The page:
The Best And Worst Cities In Canada To Be LGBTQ+
Nestpick has released a comprehensive and inclusive list of 100 cities ranked for their safety, inclusion and living standards for our LGBTQ+ community.
Montreal ranks on the list but took second placeto Toronto when it comes to Canada.
Polls were conducted in 80 countries among LGBTQ+ communities, with thousands of cities considered for the list. Over 2500 locals in each city were polled.
The dating scene, quality of nightlife and openness were the three major lifestyle factors considered in each city - with a needed average of 2 out of 5 stars in each category for a city to make the shortlist.
Safety and LGBTQ+ rights were added as fourth and fifth categories to help define the 100 listed cities into their final rankings.
The score for each city is capped at 25 - the total sum of the 5 categories combined. For Canada, we have 4 cities on the list of 100.
At #3, Toronto is listed as the leading city for LGBTQ+ people in Canada, with a total score 22.69/25.
Montreal enters the list at #12 with 21.51/25 and is the second Canadian entry from the people polled. Vancouver and Calgary hit the #17 and #50 spots, respectively.
In total, Montreal's polls showed the following results:
|#||City||Dating||Nightlife||Openness||Safety||LGBTQ+ Rights||Total of 25|
Out of the people polled, what brought Montreal's entry point out of the top 10 was our feeling of safety in the city. This speaks volumes to me as a gay person in Montreal.
To be fair, we were only polled .64 lower than Toronto on the safety category, and the race among countries/cities is pretty tight.
For the safety factor, the study used public data provided by police departments of each of the 100 cities on the official number of hate crimes reported in 2016 per capita.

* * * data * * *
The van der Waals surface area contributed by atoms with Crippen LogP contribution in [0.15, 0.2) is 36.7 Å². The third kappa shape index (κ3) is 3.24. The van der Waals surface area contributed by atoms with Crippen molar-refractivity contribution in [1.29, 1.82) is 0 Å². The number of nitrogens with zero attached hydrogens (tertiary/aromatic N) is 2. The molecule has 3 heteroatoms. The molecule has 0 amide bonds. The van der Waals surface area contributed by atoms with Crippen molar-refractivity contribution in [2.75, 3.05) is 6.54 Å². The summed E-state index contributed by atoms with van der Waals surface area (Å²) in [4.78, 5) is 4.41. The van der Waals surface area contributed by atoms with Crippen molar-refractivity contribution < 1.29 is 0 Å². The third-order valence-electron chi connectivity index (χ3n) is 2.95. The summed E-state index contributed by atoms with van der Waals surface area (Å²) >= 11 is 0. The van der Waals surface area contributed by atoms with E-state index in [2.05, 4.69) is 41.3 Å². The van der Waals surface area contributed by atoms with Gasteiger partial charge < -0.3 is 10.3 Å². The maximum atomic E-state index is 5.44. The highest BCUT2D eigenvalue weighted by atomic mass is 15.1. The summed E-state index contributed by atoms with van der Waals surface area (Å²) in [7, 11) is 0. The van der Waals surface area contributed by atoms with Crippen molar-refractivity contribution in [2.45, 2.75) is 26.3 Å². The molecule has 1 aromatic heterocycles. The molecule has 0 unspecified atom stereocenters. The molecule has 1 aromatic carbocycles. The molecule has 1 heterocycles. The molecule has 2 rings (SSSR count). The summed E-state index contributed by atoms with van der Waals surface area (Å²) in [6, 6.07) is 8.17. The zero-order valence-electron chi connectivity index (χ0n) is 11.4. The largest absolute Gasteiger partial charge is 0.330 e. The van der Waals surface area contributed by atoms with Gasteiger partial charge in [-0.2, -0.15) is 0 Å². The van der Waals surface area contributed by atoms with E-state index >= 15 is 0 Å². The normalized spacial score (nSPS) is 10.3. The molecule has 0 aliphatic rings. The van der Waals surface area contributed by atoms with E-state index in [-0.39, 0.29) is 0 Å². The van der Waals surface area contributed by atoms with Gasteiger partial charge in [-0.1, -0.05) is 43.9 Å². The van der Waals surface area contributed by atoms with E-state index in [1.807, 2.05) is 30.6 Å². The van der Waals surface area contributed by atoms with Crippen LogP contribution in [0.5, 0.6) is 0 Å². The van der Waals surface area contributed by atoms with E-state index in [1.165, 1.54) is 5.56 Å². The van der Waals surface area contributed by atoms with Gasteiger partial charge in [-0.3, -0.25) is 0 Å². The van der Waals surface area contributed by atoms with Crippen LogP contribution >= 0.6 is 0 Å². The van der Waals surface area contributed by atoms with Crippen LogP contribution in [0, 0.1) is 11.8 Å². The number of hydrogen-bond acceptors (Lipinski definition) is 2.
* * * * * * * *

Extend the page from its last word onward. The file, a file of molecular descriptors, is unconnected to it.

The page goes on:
Clearly, there is lack of feeling safe among our city, and you don't have to look too hard into our gay village to understand why.
Montreal's LGBTQ+ community is polarized.
Whether you're looking at the drag community, those identifying as non-binary, trans, or anyone that is not Gay, Bisexual or Lesbian, the #Masc4Masc mentality among gay men or the discrimination among one another - there are some very clear divisions that need to stop.
Additionally, the Montreal police and city administration needs to put more effort into building trusting relationships with the LGBTQ+ community, and people of colour (in general, not just LGBTQ+).
Montreal's media industry needs to increase the visibility for our gay, lesbian, trans, bi-sexual and non-binary family.
We're on the right track, but we still have a long way to go.
When I was young, Montreal held a very special place in my heart and the type of lifestyle I had always dreamt of. Now that I live here, I have wised up to the aspects of our community that we need to work on.
How do you feel about these stats? Do you find them accurate or false?
I for one am surprised that Montreal lost out on it's top spot to Toronto - but maybe that is my own ignorance.
Check out the full list of ranked cities in the world right here.